Skip to content

Careers Centre


Sector Overview

What is advertising?

Where are the jobs?

What is the work like?

Current trends

According to the Institute of Practioners in Advertising (IPA), job opportunities are increasing. Each new wave of technology gives birth to exciting new creative and media applications which require new skills and fresh talent.  The industry is seeking graduates from a wider range of backgrounds and disciplines than ever before.



Do you have what it takes to work in the advertising industry?

Complete the Diagonal Thinking Self Assessment Test to find out if you are a 'Diagonal Thinker'. If you are, you could be suited to the advertising and communications business. The test is free.

There are many different roles available in the advertising industry.  Some of the more popular graduate roles include:

Role descriptions


Advertising attributes/skills profile


Key attributes/skills needed for the role Where you could develop these skills or attributes
Strong lateral and logical thinking skills This is likely to be gained and evidenced through your academic studies. It can also be developed through positions of responsibility in student-run societies and student representative.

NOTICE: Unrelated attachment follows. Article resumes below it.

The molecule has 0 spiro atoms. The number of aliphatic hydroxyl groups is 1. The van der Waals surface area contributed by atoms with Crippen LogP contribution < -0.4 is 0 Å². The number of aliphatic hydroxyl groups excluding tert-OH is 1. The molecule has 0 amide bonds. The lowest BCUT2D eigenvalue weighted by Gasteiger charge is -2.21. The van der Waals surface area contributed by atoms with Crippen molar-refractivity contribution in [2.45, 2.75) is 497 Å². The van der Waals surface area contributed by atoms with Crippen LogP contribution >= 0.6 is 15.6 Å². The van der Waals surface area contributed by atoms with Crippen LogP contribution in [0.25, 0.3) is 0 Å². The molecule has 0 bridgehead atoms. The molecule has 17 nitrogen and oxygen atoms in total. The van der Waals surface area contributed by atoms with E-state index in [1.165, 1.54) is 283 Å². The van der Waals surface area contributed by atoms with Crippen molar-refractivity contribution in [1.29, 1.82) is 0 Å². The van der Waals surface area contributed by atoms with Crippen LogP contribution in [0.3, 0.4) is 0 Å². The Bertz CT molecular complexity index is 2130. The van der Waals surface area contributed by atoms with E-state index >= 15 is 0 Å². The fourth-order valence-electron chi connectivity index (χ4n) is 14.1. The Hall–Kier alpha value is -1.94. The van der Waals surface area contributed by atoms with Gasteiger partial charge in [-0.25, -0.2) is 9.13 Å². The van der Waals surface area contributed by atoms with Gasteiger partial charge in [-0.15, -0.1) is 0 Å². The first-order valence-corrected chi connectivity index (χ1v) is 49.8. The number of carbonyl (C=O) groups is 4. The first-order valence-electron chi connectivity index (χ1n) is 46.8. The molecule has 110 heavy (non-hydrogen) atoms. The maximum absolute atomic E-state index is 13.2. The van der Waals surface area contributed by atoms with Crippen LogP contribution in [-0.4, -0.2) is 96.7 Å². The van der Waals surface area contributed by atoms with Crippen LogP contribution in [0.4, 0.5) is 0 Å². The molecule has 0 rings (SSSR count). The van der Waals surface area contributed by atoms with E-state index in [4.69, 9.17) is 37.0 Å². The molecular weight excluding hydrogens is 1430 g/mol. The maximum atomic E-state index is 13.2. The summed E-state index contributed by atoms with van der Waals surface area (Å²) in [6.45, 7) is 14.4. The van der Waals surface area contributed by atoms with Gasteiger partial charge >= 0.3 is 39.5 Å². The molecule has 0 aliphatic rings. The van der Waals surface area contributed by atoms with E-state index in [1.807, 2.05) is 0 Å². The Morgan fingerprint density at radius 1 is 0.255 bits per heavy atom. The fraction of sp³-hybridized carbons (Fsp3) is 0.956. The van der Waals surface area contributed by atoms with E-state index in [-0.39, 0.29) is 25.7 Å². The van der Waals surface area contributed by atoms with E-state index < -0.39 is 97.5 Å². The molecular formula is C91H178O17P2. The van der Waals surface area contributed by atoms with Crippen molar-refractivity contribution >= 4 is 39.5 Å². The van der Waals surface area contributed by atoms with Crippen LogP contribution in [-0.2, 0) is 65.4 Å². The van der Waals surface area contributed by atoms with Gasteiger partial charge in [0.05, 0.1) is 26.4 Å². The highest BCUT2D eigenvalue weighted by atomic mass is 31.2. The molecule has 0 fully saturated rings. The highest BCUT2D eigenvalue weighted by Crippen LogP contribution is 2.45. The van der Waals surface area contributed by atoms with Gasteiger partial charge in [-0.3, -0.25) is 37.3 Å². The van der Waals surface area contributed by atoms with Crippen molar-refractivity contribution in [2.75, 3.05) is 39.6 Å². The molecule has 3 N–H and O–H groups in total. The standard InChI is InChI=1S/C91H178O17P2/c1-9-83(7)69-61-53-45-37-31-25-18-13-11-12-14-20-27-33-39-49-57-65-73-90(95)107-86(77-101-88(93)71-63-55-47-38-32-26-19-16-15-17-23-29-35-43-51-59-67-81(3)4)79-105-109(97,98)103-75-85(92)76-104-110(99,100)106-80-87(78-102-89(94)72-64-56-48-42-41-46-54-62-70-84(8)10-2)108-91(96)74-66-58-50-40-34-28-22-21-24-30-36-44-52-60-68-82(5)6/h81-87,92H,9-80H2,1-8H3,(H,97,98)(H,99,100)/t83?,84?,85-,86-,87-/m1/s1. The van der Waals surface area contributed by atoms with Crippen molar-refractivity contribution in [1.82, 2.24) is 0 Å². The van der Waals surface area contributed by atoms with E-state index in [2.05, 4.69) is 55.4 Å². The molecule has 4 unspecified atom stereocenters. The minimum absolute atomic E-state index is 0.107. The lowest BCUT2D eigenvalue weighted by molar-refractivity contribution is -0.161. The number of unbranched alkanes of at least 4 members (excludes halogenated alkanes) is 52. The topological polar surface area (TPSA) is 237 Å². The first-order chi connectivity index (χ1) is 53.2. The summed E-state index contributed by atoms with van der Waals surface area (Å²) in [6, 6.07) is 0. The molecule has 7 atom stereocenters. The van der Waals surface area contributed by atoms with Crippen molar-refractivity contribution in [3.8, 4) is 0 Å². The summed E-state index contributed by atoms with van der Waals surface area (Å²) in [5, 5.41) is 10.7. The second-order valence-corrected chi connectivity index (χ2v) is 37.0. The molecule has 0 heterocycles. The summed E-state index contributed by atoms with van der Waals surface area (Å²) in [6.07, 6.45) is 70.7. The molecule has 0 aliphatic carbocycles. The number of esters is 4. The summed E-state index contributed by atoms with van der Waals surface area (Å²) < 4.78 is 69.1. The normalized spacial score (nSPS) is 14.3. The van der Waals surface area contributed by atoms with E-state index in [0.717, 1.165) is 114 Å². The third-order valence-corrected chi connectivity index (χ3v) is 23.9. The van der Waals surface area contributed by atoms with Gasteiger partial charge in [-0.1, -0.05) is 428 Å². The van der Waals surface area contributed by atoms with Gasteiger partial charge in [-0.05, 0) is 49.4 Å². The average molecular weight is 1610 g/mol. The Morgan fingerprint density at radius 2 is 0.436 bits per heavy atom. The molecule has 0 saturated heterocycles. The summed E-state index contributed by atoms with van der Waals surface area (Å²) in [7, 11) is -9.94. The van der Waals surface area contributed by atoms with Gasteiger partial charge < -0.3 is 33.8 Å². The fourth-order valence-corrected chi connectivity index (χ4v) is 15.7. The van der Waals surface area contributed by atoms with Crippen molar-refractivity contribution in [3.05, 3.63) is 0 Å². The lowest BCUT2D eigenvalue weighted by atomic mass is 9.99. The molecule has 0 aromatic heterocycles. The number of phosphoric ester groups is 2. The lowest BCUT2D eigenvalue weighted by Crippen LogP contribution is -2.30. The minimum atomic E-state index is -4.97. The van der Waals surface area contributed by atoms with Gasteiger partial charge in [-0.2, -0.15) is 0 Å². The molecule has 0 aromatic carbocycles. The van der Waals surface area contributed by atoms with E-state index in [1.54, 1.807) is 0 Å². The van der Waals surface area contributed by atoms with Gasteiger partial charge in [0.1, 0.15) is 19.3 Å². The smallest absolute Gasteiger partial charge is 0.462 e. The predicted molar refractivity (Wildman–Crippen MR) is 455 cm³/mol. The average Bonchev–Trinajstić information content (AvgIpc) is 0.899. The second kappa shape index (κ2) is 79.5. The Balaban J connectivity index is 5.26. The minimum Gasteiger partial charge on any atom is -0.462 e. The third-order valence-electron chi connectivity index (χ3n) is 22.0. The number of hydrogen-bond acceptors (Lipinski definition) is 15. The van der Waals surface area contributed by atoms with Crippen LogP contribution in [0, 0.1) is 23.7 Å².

A rigorous and creative approach to problem solving
Ability to link a creative solution to a business problem These can be gained from involvement in extra-curricular activities such as student enterprise.  A student representative role is also likely to offer opportunities to develop these characteristics
Entrepreneurial mindset
Persuasive and diplomatic
Thrive on deadlines and pressure Taking on positions of responsibility in student-run societies will give you the chance to develop your skills of teamwork and collaboration
Ability to communicate articulately with people at all levels
An open and enquiring mind

CAPOD offers Leadership courses within its Professional Skills Curriculum.

Taking on positions of responsibility in student-run societies will give you the chance to put your leadership skills into practice
Ability to work under pressure as part of a team
Flexibility to adjust to changing circumstances

Other key attributes/skills demanded for the role: do you possess them?

  • Understanding and love of brands: essential to any role in the sector, and shows you are passionate about branding, advertising, and product promotion.
  • Well-organised with an eye for detail: naturally visualised the best way to promote a brand and can take it from concept to end campaign
  • Digital media insight: ability to utilise all digital resources to maximise impact in our fast paced society
  • Creative design skills/qualifications (for creative roles)


Networks - why and how to use them

Why are networks important?

Where alumni work now

Your networks

There are several ways to make contact with alumni.

This networking video produced by Cass Business School gives excellent tips on effective networking.


How to gain experience/internships